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A nation must think before it acts.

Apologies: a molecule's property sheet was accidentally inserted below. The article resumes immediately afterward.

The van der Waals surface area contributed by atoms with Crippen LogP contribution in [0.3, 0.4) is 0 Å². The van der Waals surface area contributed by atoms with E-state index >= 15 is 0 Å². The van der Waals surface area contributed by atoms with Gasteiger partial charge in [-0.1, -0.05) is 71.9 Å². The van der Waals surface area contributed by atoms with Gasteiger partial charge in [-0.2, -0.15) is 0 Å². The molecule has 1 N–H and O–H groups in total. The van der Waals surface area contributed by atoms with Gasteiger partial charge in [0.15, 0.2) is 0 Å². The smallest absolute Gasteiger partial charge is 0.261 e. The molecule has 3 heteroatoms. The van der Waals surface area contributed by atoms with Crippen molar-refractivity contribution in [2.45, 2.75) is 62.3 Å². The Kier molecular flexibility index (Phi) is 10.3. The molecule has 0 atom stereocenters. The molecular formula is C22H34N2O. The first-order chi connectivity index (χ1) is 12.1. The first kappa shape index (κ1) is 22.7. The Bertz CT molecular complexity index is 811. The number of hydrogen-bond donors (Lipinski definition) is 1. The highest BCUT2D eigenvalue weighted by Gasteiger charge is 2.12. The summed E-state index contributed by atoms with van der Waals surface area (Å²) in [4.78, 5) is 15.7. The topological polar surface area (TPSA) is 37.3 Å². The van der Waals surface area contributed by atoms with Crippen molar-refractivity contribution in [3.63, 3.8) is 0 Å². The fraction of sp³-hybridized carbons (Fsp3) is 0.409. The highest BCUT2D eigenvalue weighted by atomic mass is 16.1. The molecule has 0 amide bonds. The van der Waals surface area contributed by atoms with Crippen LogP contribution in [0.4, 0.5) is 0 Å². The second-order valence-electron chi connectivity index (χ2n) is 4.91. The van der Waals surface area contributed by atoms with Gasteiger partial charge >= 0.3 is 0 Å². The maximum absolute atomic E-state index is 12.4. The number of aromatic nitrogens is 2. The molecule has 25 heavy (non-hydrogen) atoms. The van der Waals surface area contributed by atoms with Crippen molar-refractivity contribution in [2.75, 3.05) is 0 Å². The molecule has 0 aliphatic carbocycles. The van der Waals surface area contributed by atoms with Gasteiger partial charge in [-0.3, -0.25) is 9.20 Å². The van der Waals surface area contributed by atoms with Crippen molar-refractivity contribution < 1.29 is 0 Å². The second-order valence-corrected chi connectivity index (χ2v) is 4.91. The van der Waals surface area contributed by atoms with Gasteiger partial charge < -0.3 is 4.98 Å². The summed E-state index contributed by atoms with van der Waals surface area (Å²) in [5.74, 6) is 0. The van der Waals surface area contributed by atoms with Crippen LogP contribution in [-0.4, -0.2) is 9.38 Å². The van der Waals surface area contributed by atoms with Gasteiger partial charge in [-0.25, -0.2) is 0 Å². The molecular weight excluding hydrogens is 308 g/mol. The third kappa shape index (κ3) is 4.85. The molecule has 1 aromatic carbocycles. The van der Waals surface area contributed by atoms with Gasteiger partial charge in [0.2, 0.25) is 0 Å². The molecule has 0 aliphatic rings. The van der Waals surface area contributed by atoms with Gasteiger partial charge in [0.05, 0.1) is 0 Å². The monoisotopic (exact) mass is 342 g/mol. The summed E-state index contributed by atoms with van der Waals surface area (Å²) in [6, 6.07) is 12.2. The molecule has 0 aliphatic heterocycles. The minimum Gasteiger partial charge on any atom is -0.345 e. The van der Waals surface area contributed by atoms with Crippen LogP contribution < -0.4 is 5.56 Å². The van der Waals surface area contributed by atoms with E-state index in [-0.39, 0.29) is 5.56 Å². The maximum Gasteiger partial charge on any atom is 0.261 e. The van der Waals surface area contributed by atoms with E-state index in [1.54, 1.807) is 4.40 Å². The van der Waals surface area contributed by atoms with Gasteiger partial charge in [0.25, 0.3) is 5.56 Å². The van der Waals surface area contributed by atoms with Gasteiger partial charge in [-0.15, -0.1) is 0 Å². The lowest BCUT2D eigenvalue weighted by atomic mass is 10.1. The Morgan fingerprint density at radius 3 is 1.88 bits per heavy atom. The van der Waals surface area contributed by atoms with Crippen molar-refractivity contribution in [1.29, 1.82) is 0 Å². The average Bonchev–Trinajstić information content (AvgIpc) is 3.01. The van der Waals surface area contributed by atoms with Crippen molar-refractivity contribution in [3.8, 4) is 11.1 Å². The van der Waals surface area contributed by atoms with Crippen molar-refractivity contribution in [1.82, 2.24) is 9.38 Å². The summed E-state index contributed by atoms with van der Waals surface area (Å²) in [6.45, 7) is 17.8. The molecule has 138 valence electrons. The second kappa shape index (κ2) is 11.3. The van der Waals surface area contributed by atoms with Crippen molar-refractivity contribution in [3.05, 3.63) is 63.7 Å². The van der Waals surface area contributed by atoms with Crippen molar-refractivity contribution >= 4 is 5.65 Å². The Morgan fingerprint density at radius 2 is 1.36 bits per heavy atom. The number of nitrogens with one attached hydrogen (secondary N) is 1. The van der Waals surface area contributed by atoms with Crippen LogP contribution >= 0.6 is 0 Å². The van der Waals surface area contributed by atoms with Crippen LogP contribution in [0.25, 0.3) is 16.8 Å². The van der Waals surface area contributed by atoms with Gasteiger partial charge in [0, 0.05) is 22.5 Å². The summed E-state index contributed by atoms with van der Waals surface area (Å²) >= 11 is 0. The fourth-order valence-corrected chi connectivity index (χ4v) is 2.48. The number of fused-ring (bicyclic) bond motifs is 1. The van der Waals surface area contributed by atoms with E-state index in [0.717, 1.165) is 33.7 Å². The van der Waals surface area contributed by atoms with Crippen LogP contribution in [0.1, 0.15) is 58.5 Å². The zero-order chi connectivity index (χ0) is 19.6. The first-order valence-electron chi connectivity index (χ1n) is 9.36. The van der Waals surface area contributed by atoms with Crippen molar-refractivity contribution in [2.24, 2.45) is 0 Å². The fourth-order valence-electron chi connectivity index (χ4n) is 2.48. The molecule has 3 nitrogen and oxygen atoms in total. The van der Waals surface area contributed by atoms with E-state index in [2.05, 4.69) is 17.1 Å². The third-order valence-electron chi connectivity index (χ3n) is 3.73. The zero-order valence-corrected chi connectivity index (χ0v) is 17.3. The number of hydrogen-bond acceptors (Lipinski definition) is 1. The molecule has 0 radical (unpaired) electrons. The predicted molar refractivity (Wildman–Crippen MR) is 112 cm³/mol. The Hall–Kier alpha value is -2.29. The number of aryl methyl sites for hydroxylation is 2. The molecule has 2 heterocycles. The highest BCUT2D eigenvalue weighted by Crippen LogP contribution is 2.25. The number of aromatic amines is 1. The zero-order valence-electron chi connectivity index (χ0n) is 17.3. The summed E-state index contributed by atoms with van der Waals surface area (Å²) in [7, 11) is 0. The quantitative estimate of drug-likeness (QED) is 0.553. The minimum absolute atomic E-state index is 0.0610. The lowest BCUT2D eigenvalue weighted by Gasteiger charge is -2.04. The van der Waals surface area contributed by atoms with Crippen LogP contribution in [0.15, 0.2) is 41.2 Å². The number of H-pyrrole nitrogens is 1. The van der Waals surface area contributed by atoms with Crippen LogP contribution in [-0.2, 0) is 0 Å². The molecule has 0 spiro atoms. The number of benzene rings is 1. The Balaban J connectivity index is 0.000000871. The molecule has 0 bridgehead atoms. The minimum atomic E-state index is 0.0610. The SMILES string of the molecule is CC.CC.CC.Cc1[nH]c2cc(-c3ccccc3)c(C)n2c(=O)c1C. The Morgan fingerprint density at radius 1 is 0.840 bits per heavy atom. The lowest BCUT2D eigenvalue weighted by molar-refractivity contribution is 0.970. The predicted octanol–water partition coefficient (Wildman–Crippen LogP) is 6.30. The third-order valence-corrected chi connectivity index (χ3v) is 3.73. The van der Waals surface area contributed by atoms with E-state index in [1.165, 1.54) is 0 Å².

At 160 pages, a genuinely ‘slim volume’, “A Short History of Britain” nevethless covers an enormous sweep of time – from the mists of prehistory to the present day. And yet, as he surveys the countless years, Professor Jeremy Black – one of the UK’s leading historians – never loses sight of his main theme: the trends that have made Britain what it is – exceptional. Not in any jingoistic way, but in the sense that, right from prehistoric times, the geography, the topography, the demography have all moulded the British character and contributed to the way we have evolved and to the way we are now. Of late, there has been a tendency in government and the media to dwell on those aspects of our being that are shared with other countries; but the history of other countries is not our history. And Britain’s history readily stands comparison with the history of any other country. With its broadly chronological structure, “A Short History of Britain” does not shy away from dates, people and events. And, as such, it is a handy work of ready reference. But it is so much more than that. In his trademark pithy style, Jeremy Black brings an extra dimension to the history of our nation: he reminds us vividly what we should cherish about our past and, more particularly, what we are in such grave danger of losing.